In the 1966 movie-so-bad-it-might-be-fun, 1966 BILLY THE KID VS. DRACULA, there is a scene that made me cringe, and not for the reasons the film-makers intended.
As Dracula, John Carradine lurched toward whomever he was menacing-- but the camera focused on the actor's poor hands.
Arthritis. The swollen-knuckled joints were unmistakable.
The rest of the movie I found myself worrying for him, scared he might bump into something, or that somebody might shake his hand, and squeeze too hard.
Arthritis may not sound like much: perhaps because it is so common, affecting more than 20 million people in America alone. But the pain can be excruciating: it would be classified as torture, if done deliberately.
My wife Gloria and I have the condition in our knees.
For me, it's a minor inconvenience: my six-year-old grand-daughter can outrun me; plus getting up from the floor is like a camel rising, rear end first, one awkward joint at a time.
But Gloria suffers. Stairs are the worst. Our bedroom is on the second floor, and she tries to only use the stairs twice a day: down in the morning, back up at night.
Think what is happening inside her knee: where thigh bone and shin bone meet. Between the bones is (or should be) a spongy cushion of cartilage. If it is thick and healthy, all goes well.
But take away that cushion, either from wear-and-tear of age or ripping injury? No shock absorber. Now it is bone on bone as the weight presses down, and gravity grinds the joint at every step.
Surgery can rebuild the knee structure with metal and ceramic implants. Sometimes the operation goes well, and the patient recovers a degree of mobility. But still it is a foreign object in the body. More surgeries may be required, expensive, invasive, and always with an element of risk.
There are drugs to mask the pain, and cortisone shots and gel insertions; but these are temporary fixes at best. Gloria has had several cortisone shots, but each one helps less than the one before, and side effects threaten. Most recently, she had gel injected into both knees, and again, some temporary relief, but nothing lasts.
But what if we could grow new cartilage, rebuilding the cushion inside the knee?
Denis Evseenko of UCLA is trying to do just that. His grant (RB5-07230) from the California stem cell program is active; the cell of choice is embryonic.
In a telephone interview, Dr. Evseenko said:
"Recent tests have shown the ESC-derived cartilage cells to be proliferative and functional only in the presence of specific factors...The Evseenko lab has developed a novel small molecule regulator designed to replace those natural factors. Co-transplantation of the ECS-derived cartilage cells and this rejuvenating molecule is expected to yield the most efficient functional outcomes in patients with arthritis..."--Denis Evseenko, personal communication.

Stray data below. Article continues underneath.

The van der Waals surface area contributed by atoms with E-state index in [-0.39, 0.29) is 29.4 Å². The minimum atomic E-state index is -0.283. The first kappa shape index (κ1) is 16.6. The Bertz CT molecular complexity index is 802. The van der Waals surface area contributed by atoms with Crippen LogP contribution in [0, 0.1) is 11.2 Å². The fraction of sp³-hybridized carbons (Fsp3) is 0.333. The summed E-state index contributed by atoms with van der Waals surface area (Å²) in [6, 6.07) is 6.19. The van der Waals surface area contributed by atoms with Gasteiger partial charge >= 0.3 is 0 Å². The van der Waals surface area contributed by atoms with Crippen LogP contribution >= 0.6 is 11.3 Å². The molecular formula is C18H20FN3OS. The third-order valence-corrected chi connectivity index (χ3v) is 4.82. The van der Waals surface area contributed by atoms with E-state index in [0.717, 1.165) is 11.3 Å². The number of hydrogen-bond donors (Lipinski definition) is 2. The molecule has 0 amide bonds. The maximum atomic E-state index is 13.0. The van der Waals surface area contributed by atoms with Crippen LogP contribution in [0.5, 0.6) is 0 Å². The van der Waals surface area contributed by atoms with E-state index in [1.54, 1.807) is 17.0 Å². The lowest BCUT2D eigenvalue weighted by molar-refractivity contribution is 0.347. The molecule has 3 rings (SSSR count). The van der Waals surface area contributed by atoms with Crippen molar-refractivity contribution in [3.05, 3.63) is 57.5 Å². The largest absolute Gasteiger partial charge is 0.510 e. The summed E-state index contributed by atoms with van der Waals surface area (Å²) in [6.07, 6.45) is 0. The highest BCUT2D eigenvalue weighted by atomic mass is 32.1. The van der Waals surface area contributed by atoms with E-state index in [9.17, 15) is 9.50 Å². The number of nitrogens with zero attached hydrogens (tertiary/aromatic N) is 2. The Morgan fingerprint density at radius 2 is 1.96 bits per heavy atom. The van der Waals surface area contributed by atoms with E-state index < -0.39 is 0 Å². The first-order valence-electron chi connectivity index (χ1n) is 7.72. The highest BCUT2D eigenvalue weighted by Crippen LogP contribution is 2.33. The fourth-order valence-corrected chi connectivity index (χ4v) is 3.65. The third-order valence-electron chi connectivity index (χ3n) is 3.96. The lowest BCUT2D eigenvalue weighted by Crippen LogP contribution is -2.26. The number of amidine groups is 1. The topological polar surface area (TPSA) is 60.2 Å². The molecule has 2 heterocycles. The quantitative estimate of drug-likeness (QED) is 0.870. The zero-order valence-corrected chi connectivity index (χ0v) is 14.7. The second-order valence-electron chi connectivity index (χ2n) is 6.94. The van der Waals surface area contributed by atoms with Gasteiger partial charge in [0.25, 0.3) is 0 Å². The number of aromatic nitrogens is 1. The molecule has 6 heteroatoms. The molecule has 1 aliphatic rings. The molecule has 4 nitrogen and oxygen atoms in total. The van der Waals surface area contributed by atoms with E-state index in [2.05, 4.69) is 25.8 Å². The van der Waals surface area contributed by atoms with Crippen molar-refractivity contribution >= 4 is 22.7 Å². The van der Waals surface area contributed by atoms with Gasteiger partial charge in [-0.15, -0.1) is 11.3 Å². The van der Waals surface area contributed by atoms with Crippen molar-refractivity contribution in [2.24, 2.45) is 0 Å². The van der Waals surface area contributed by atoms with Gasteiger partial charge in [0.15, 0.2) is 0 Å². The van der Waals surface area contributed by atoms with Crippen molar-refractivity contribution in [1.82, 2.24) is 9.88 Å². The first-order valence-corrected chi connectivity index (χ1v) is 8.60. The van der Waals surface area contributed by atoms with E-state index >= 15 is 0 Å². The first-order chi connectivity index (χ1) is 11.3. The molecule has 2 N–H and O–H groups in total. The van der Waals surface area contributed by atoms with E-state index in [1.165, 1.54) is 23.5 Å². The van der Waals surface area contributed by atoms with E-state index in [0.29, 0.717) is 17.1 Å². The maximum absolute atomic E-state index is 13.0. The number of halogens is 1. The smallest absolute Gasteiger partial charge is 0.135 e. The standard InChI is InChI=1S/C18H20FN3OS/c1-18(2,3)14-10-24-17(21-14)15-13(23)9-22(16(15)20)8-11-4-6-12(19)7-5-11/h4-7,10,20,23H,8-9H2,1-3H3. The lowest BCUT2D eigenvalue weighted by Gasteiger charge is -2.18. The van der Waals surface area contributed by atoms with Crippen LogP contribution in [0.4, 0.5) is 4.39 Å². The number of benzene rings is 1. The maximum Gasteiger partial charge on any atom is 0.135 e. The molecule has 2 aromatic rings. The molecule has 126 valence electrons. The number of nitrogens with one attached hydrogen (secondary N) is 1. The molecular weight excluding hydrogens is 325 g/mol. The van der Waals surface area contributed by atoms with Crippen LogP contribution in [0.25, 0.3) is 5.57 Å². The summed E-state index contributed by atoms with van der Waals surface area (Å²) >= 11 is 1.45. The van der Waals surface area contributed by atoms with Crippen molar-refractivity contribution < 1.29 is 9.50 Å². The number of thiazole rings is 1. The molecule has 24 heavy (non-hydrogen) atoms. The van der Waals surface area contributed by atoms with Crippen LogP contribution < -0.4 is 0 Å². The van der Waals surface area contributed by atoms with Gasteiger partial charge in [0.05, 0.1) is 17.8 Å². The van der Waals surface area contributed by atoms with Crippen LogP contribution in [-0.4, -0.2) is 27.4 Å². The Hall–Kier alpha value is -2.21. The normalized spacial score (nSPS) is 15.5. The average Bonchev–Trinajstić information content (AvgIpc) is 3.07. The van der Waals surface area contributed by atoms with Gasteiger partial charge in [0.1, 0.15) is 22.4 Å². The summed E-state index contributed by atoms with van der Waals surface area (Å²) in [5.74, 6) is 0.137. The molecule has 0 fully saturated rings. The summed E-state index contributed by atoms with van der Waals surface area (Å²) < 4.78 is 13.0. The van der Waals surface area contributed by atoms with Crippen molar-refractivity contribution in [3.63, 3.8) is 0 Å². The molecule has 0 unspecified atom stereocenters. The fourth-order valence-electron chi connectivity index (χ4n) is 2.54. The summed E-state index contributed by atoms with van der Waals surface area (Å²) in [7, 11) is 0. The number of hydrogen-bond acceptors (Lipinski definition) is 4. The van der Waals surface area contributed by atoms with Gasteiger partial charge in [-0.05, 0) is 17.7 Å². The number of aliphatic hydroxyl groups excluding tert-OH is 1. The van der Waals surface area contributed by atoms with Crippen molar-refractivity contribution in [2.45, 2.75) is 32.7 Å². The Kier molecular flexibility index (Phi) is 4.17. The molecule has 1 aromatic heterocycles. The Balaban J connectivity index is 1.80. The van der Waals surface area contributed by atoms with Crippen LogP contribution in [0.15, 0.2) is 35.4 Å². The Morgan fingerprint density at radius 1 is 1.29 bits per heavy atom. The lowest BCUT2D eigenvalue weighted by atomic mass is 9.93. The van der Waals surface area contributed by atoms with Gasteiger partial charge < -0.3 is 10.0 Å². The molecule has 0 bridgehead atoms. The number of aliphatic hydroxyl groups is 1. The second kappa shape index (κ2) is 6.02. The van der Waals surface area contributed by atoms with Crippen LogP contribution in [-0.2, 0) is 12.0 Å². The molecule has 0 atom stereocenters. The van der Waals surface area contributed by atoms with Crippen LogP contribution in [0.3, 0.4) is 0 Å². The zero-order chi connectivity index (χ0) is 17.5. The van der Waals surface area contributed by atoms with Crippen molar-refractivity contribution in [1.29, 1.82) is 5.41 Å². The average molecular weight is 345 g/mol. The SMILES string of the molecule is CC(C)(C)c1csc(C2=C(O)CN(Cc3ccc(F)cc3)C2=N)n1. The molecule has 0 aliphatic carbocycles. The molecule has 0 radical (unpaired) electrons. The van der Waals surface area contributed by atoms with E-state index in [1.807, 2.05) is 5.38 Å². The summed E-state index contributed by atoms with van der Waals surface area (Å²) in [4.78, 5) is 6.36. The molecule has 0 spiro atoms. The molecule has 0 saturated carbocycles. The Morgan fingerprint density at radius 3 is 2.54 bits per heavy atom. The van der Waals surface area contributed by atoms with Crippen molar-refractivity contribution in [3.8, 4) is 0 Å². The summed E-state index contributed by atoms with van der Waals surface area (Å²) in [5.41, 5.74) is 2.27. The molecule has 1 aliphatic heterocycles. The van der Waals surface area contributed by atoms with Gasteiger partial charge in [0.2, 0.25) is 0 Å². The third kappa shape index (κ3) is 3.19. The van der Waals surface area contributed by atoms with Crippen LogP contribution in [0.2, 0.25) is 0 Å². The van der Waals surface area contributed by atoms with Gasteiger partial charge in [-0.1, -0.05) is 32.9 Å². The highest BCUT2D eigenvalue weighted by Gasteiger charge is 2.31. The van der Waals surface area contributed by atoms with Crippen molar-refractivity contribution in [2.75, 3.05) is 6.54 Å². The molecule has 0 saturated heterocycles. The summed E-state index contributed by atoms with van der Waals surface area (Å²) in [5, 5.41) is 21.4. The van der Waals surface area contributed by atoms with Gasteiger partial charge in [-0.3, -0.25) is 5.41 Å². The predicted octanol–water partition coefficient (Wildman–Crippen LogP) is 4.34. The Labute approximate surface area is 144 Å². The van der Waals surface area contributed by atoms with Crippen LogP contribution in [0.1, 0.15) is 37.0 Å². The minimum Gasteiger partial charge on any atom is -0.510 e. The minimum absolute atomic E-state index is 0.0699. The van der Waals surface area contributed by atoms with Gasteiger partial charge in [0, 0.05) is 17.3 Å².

Like all the work of the California stem cell program, Evseenko's work is not easy for non-scientists like myself to fully comprehend. But the importance of it is clear.
His work "...explores the question of what... control(s) the survival and maintenance of cartilage cells... (It may) provide new transplantation opportunities for patients with cartilage injury or arthritis...and delay or even prevent these patients from needing joint replacement procedures...
"The work in his lab is now focused on generating these cells on a large scale and testing their ability to repair cartilage injuries..."
As Dr. Evseenko puts it, "cartilage restoration (should be) one of the major priorities in medicine".
How big a problem is arthritis?
Dr. Darryl D'Lima of Scripps Health Institute offers a staggering statistic:
"The annual economic impact of arthritis in the U.S. is estimated at over $120 billion, representing more than 2% of the gross domestic product..."
Toward the end of his life, John Carradine's suffering was unspeakable, and he once described his hands as "arthritic talons".
Yet he went on to make more than 225 movies (estimates run as high as 500) more than any other actor in the world. Some were quite wonderful, like 1940's GRAPES OF WRATH, and others of admittedly lesser quality.
Why did he keep on working? He once described himself as "just a ham", meaning someone who loves the spotlight, but there was more to it than that.
John Carradine loved the work of William Shakespeare.
He would take virtually any film or TV role, however bad, as long as it would help finance his true passion: to perform and direct in a traveling Shakespearean troupe. He would work and work, and when he had saved up enough money, he would get his actor friends together, and they would hit the road, bringing the world's greatest playwright to life for people across the land.
It was a speech from Shakespeare which reportedly gave Carradine his lucky break in Hollywood. The great director Cecil B. DeMille overheard him reciting HAMLET's soliloquoy, and liked it, and hired him.
Remember? "To be, or not to be..." That immortal speech for me sums up the advocate's choice: shall we passively endure the agony of chronic disease, or fight back with everything we have?
Listen again to the familiar words:
"To be, or not to be: that is the question; whether 'tis nobler in the mind to endure the slings and arrows of outrageous fortune-- or to take arms against a sea of troubles, and by opposing--end them."
Clearly, the California stem cell program has chosen the latter approach.
Don C. Reed is the author of the forthcoming STEM CELL BATTLES: Proposition 71 and Beyond, from World Scientific Publishing, Inc.
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